ULAN, BATOR – Japan and North Korea ended the first day of their senior working-level talks in Mongolia on Thursday evening and agreed to continue consultations Friday, a Japanese official said, with the thorny issue of Pyongyang’s past abductions of Japanese nationals still in focus.
The discussions may gain little headway, however, given the likelihood of the North postponing any firm commitments as Japan enters a period of political uncertainty, with a Lower House election scheduled to be held in mid-December.
The meeting in Ulan Bator involved Shinsuke Sugiyama, director general of the Foreign Ministry’s Asian and Oceanian Affairs Bureau, and Song Il Ho, North Korea’s official in charge of Japanese affairs and ambassador for talks to normalize bilateral relations.
It was the first time the two countries have held negotiations at such a senior level since August 2008.
“I will do my best and work hard” to make progress during the negotiations, Sugiyama told reporters in Ulan Bator prior to the talks.
Tokyo is seeking to turn the abductions of Japanese nationals by North Korean agents in the 1970s and ’80s into one of the meeting’s key agenda items, and to hold more senior working-level sessions down the road by setting up a formal framework for bilateral consultations.
At a meeting held in Beijing in August between lower-ranking Foreign Ministry officials from Tokyo and Pyongyang, the two sides agreed to include wide-ranging issues of mutual interest on the agenda for this week’s discussions, although they didn’t specify what would be included.
In the latest negotiations, Japan plans to ask North Korea about its August 2008 pledge to reinvestigate the fate of certain abductees whom Pyongyang claims are deceased — a promise the North later backed out of and declared fully resolved.
For its part, Pyongyang is expected to raise what it terms “humanitarian matters,” including the exhumation and return of the remains of Japanese nationals who died in northern regions of the Korean Peninsula during and near the 1945 end of Japan’s colonial rule. The participants are also expected to touch on the repatriation of elderly Japanese women who accompanied their ethnic Korean husbands to North Korea after the end of World War II.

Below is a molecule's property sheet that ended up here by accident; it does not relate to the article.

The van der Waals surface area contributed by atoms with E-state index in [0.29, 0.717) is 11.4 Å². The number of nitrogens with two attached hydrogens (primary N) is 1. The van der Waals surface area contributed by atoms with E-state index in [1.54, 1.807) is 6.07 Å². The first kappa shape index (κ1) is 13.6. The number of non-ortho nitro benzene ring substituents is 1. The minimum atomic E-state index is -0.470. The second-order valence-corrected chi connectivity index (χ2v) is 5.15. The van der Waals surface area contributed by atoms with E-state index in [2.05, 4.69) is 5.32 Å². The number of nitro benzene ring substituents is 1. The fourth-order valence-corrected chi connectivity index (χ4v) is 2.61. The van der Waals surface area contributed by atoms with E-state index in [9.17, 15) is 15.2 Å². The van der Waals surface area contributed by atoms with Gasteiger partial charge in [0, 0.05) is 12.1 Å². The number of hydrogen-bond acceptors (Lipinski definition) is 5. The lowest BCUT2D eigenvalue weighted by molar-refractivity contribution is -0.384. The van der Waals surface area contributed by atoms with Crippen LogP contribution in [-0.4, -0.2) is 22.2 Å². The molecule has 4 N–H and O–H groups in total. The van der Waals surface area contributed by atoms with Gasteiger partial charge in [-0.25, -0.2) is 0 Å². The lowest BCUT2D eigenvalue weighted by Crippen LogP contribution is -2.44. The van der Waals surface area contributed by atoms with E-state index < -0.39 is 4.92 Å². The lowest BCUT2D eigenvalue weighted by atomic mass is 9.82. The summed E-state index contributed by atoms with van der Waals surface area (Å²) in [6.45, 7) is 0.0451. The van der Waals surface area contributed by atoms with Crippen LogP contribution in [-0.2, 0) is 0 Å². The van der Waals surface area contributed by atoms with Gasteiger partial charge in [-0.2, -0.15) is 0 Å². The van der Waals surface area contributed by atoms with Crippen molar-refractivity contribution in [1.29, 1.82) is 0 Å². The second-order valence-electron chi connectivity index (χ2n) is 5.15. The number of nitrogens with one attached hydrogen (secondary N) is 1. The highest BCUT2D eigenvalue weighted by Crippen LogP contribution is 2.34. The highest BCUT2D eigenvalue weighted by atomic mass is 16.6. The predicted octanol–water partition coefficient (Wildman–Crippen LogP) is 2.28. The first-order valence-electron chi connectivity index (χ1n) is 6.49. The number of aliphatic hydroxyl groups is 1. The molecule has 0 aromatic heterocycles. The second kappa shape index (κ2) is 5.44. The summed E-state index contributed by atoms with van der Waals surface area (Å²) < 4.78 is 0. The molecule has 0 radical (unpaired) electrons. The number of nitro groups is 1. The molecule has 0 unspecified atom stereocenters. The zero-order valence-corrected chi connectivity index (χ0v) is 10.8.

The abductee issue has proven one of the biggest stumbling blocks to establishing formal diplomatic ties between the two countries.
The North argues the matter has already been settled, including the case of Megumi Yokota, who was abducted at age 13 and whom Pyongyang has claimed is dead, but this account is strongly disputed by Yokota’s parents.
No tangible movement has been seen on the long-standing issue since North Korea returned five abductees to Japan in 2002.
August’s meeting in Beijing allowed the first intergovernmental talks to be held under North Korean leader Kim Jong Un, who assumed power after the death of his father, Kim Jong Il, last December. Earlier that month, Red Cross officials from the two countries had reached agreement on the collection and repatriation of the Japanese remains in the North.
Ex-Upper House member Antonio Inoki and Nippon Sport Science University officials have attended a friendship soccer match between the academic institution and a college in Pyongyang.
Jang Song Thaek, who is thought to wield considerable clout as the uncle of North Korean chief Kim Jong Un, accompanied the Japanese delegates to Wednesday’s game at Kim Il Sung Stadium. Jang serves as vice chairman of the powerful National Defense Commission and also heads the State Physical Culture and Sports Guidance Commission.
Inoki, a former professional wrestler who has nurtured ties with the reclusive country for years, met with Jang ahead of the game, which ended in a scoreless draw, and exchanged opinions on a variety of issues.
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